640x364It’s roughly estimated that around 1 in 2 households own a pet (excluding fish) in the UK.  And the most recent fire statistics (covering 2013-14) tell us there were 39,600 dwelling fires in Great Britain.  That means an awful lot of pets were likely to be around when fires broke out and very sadly not all of them will have survived. In many instances owners, neighbours or passers-by will have put themselves in danger too while trying to rescue the animals and sometimes that’s left people seriously injured or worse.

And it’s not only an issue for pets kept in the home either. There are plenty of businesses around where animals are present. Vets’ surgeries. Kennels. In fact, you’ll probably recall the devastation caused by the fire that broke out due to arson at Manchester Dogs’ Home in 2014 when 60 dogs were killed.

Reducing the risks

If you’re a business with animals around, you must factor in how to keep them safe as part of your fire risk assessments. But it’s really important that people give some thought to fire safety when it comes to their pets (or any other animals they’re responsible for) in the home too.

Electrical Safety First offers some useful suggestions about how you can reduce risks – in fact they’re important fire safety tips even if you don’t have pets. They include making sure that plugs, lights, cables and sockets are in good condition and that sockets aren’t overloaded.  Don’t leave gadgets unattended while they’re charging and never leave appliances like washing machines or dishwashers running when you’re asleep or out of the house. And don’t store things that could easily ignite on top of microwaves or near fuse boxes either.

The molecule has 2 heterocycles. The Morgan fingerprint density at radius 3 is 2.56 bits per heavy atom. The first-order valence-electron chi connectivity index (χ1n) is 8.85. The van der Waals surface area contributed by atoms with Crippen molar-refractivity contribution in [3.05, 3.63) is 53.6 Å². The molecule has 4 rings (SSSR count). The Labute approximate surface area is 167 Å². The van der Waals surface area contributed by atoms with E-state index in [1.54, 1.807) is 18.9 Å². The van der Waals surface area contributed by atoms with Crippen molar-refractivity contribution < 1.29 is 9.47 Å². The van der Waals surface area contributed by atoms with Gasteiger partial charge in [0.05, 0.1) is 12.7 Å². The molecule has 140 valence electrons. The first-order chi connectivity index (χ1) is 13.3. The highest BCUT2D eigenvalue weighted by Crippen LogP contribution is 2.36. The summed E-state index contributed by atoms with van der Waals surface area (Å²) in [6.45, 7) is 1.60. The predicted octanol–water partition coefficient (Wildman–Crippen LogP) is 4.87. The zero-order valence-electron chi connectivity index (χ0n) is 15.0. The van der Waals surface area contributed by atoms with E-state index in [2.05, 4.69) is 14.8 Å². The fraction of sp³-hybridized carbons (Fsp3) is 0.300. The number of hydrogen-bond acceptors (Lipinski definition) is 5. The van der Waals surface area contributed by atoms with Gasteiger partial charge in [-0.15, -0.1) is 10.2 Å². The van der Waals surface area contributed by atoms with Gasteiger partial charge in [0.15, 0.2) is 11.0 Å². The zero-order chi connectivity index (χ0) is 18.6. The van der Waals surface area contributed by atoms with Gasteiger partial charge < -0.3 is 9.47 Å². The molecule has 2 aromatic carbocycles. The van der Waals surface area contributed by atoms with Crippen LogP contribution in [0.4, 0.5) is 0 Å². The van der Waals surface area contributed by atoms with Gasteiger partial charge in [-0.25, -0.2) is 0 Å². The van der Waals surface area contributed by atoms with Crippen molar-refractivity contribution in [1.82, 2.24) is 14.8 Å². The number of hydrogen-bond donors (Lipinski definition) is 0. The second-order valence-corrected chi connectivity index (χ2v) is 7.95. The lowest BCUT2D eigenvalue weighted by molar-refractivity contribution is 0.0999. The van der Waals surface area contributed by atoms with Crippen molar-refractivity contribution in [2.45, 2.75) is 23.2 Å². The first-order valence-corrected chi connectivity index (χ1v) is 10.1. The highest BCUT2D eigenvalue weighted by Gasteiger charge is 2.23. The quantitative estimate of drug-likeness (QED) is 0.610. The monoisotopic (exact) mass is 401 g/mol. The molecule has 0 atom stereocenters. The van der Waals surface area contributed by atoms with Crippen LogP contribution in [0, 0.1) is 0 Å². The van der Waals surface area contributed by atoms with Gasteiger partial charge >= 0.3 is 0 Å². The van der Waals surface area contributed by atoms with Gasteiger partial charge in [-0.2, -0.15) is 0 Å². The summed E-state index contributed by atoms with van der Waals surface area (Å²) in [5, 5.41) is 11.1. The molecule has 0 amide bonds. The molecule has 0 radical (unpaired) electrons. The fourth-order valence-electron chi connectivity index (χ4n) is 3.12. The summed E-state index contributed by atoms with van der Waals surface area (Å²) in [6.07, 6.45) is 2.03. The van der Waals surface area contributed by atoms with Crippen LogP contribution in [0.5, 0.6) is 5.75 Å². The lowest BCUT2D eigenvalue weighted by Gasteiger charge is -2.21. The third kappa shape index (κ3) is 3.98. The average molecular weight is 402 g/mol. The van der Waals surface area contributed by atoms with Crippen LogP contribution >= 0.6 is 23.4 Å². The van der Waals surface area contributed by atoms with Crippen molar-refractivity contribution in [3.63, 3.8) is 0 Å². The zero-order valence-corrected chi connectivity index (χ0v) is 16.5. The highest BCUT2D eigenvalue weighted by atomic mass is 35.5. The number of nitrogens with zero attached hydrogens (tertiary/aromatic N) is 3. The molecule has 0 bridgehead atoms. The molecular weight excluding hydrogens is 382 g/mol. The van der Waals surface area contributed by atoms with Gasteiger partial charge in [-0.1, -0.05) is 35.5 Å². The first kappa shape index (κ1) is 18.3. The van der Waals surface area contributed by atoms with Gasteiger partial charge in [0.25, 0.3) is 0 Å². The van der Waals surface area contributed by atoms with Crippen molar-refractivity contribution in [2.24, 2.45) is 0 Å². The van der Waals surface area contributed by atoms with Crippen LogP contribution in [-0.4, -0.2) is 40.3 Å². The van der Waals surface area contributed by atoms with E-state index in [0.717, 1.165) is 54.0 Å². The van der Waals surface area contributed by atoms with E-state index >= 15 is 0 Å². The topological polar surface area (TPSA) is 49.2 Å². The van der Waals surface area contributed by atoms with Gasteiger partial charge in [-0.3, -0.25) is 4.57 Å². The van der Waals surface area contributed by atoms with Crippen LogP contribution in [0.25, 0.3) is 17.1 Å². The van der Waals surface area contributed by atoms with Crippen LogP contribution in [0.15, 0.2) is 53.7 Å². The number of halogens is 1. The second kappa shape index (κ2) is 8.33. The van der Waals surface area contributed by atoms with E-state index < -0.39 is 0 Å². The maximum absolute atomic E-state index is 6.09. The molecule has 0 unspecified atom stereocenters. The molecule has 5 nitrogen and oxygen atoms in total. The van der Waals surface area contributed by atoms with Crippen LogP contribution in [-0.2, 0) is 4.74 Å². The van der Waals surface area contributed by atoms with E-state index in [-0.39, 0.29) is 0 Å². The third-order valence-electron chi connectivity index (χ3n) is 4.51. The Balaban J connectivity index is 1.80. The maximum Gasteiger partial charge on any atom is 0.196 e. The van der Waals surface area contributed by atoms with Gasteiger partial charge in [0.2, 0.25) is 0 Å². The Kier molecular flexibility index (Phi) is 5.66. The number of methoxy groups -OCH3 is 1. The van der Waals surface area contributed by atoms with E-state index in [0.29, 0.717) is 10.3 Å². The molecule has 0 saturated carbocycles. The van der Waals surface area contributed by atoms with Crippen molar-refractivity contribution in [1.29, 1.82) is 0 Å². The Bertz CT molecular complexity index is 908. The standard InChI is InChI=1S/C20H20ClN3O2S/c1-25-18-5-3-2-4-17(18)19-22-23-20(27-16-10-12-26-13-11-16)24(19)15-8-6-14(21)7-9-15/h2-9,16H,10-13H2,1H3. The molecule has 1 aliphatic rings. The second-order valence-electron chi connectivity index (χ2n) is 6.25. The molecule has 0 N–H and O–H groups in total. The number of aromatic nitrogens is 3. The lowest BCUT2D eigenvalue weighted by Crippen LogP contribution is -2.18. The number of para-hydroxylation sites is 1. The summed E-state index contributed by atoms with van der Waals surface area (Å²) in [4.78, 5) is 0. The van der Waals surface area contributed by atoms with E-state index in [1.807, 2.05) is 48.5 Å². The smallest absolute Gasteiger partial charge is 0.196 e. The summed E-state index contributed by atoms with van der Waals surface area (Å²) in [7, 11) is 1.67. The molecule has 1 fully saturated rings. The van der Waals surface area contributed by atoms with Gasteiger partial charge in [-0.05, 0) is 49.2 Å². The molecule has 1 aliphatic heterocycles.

But as well as keeping animals safe from the hazards we might create, it’s vital to be aware that pets can potentially start fires too. Portable heaters or lights are easy to knock over and cables can look delicious to a dog looking for something to chew. Never leave your pet unattended near any kind of open flame; maybe consider flameless candles which use bulbs instead. Otherwise make sure candles are well out of reach of animals and can’t be knocked over by an over-enthusiastic tail.

Think about your oven and hob too; large dogs in particular can reach up and accidently knock oven controls to ‘on’ so it’s worth buying covers for them – they’re readily available as a child safety accessory. Or you can leave the main power switch off when you’re not using them.

How can you keep pets safe when you’re out?

Where might pets go when you’re not around? Put them near external doors if possible and keep them away from potential fire hazards by using baby gates in secure areas. You could use a window sticker that states how many animals are in the house to help save rescuers’ time and reduce the risk to them. There are also several different types of monitored smoke detector systems you can consider installing.

Should we have a pet fire safety day?

We’re a nation of pet lovers. Even fire services are responding to campaigns to have pet oxygen masks on board fire engines to help save animals caught up in fires. But unlike America we’re yet to take on the idea of a Pet Fire Safety Day. There are several annual safety days and weeks that act as vital reminders to people about key fire-related safety issues. Should pet fire safety be the focus of another one to make owners more mindful of fire-related hazards in the home?

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